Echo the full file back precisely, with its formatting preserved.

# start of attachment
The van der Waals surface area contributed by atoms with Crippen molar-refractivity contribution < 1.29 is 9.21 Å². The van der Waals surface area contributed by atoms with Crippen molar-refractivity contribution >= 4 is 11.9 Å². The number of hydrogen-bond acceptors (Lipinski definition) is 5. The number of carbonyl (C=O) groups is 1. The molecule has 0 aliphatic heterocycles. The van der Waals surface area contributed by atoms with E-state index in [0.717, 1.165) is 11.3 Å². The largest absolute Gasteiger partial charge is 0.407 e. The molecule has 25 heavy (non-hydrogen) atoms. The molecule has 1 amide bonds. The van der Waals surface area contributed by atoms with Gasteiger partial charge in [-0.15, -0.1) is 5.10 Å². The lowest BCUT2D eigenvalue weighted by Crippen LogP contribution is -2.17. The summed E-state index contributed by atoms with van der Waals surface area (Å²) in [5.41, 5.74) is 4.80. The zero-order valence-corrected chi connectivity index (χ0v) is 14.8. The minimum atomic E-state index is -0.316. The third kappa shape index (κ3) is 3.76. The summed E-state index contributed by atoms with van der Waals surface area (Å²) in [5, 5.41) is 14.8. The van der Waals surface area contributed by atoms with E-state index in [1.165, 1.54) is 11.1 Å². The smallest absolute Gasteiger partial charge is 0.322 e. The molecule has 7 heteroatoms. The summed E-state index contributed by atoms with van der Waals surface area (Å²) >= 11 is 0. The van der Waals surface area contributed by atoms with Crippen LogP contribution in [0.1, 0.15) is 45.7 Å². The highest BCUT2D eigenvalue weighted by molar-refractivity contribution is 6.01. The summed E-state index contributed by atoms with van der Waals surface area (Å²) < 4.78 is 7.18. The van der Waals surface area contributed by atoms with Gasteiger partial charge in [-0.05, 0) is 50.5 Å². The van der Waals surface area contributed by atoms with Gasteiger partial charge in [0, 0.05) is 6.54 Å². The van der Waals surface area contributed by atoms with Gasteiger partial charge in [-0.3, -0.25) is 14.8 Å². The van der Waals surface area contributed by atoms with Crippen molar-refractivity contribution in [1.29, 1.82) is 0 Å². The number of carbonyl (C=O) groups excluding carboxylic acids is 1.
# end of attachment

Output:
The van der Waals surface area contributed by atoms with Crippen molar-refractivity contribution < 1.29 is 9.21 Å². The van der Waals surface area contributed by atoms with Crippen molar-refractivity contribution >= 4 is 11.9 Å². The number of hydrogen-bond acceptors (Lipinski definition) is 5. The number of carbonyl (C=O) groups is 1. The molecule has 0 aliphatic heterocycles. The van der Waals surface area contributed by atoms with E-state index in [0.717, 1.165) is 11.3 Å². The largest absolute Gasteiger partial charge is 0.407 e. The molecule has 25 heavy (non-hydrogen) atoms. The molecule has 1 amide bonds. The van der Waals surface area contributed by atoms with Gasteiger partial charge in [-0.15, -0.1) is 5.10 Å². The lowest BCUT2D eigenvalue weighted by Crippen LogP contribution is -2.17. The summed E-state index contributed by atoms with van der Waals surface area (Å²) in [5.41, 5.74) is 4.80. The zero-order valence-corrected chi connectivity index (χ0v) is 14.8. The minimum atomic E-state index is -0.316. The third kappa shape index (κ3) is 3.76. The summed E-state index contributed by atoms with van der Waals surface area (Å²) in [5, 5.41) is 14.8. The van der Waals surface area contributed by atoms with E-state index in [1.165, 1.54) is 11.1 Å². The smallest absolute Gasteiger partial charge is 0.322 e. The molecule has 7 heteroatoms. The summed E-state index contributed by atoms with van der Waals surface area (Å²) >= 11 is 0. The van der Waals surface area contributed by atoms with Crippen LogP contribution in [0.1, 0.15) is 45.7 Å². The highest BCUT2D eigenvalue weighted by molar-refractivity contribution is 6.01. The summed E-state index contributed by atoms with van der Waals surface area (Å²) < 4.78 is 7.18. The van der Waals surface area contributed by atoms with Gasteiger partial charge in [-0.05, 0) is 50.5 Å². The van der Waals surface area contributed by atoms with Gasteiger partial charge in [0, 0.05) is 6.54 Å². The van der Waals surface area contributed by atoms with Gasteiger partial charge in [-0.3, -0.25) is 14.8 Å². The van der Waals surface area contributed by atoms with Crippen molar-refractivity contribution in [1.29, 1.82) is 0 Å². The number of carbonyl (C=O) groups excluding carboxylic acids is 1.